• Commissioners of Irish Lights
  • Dun Laoghaire Marina
  • MGM Boats & Boatyard
  • Coastguard
  • Naval Service Reserve
  • Royal National Lifeboat Institution
  • Marine Activity Centre
  • Rowing clubs
  • Yachting and Sailing Clubs
  • Sailing Schools
  • Irish Olympic Sailing Team
  • Chandlery & Boat Supply Stores

The east and west granite-built piers of Dun Laoghaire harbour are each of one kilometre (0.62 mi) long and enclose an area of 250 acres (1.0 km2) with the harbour entrance being 232 metres (761 ft) in width.

In 2018, the ownership of the great granite was transferred in its entirety to Dun Laoghaire Rathdown County Council who now operate and manage the harbour. Prior to that, the harbour was operated by The Dun Laoghaire Harbour Company, a state company, dissolved in 2018 under the Ports Act.

  • 1817 - Construction of the East Pier to a design by John Rennie began in 1817 with Earl Whitworth Lord Lieutenant of Ireland laying the first stone.
  • 1820 - Rennie had concerns a single pier would be subject to silting, and by 1820 gained support for the construction of the West pier to begin shortly afterwards. When King George IV left Ireland from the harbour in 1820, Dunleary was renamed Kingstown, a name that was to remain in use for nearly 100 years. The harbour was named the Royal Harbour of George the Fourth which seems not to have remained for so long.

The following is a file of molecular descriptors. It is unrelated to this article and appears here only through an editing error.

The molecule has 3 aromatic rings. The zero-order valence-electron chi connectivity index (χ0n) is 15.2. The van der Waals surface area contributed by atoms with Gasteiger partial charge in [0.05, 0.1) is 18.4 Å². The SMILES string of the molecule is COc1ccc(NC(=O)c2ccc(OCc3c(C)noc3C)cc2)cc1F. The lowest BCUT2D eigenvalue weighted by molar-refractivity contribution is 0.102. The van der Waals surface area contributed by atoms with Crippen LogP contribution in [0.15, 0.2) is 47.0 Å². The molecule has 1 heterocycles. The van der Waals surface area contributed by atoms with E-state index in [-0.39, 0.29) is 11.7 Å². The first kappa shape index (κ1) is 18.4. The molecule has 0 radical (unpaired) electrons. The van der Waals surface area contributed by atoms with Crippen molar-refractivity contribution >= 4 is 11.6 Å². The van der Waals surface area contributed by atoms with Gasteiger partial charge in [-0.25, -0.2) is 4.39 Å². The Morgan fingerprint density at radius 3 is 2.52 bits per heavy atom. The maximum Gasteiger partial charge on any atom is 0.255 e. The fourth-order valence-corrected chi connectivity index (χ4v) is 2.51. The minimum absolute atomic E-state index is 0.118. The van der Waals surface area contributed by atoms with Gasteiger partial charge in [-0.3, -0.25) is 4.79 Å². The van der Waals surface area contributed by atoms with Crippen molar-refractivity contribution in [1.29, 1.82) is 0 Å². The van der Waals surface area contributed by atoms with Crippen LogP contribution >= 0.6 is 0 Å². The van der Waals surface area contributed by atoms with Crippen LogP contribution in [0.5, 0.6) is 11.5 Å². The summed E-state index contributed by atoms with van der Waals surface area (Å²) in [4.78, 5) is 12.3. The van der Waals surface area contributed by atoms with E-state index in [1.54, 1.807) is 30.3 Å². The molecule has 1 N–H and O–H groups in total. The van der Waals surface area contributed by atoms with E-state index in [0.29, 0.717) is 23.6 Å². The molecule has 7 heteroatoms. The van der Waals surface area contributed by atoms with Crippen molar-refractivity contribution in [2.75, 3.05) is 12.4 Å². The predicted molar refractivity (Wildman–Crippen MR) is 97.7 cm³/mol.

• 1824 - saw over 3,000 boats shelter in the partially completed harbour, but it also saw the beginning of operations off the North Wall which alleviated many of the issues ships were having accessing Dublin Port.
  • 1826 - Kingstown harbour gained the important mail packet service which at the time was under the stewardship of the Admiralty with a wharf completed on the East Pier in the following year. The service was transferred from Howth whose harbour had suffered from silting and the need for frequent dredging.
  • 1831 - Royal Irish Yacht Club founded
  • 1837 - saw the creation of Victoria Wharf, since renamed St. Michael's Wharf with the D&KR extended and a new terminus created convenient to the wharf.[8] The extended line had cut a chord across the old harbour with the landward pool so created later filled in.
  • 1838 - Royal St George Yacht Club founded
  • 1842 - By this time the largest man-made harbour in Western Europe had been completed with the construction of the East Pier lighthouse.
  • 1855 - The harbour was further enhanced by the completion of Traders Wharf in 1855 and Carlisle Pier in 1856. The mid-1850s also saw the completion of the West Pier lighthouse. The railway was connected to Bray in 1856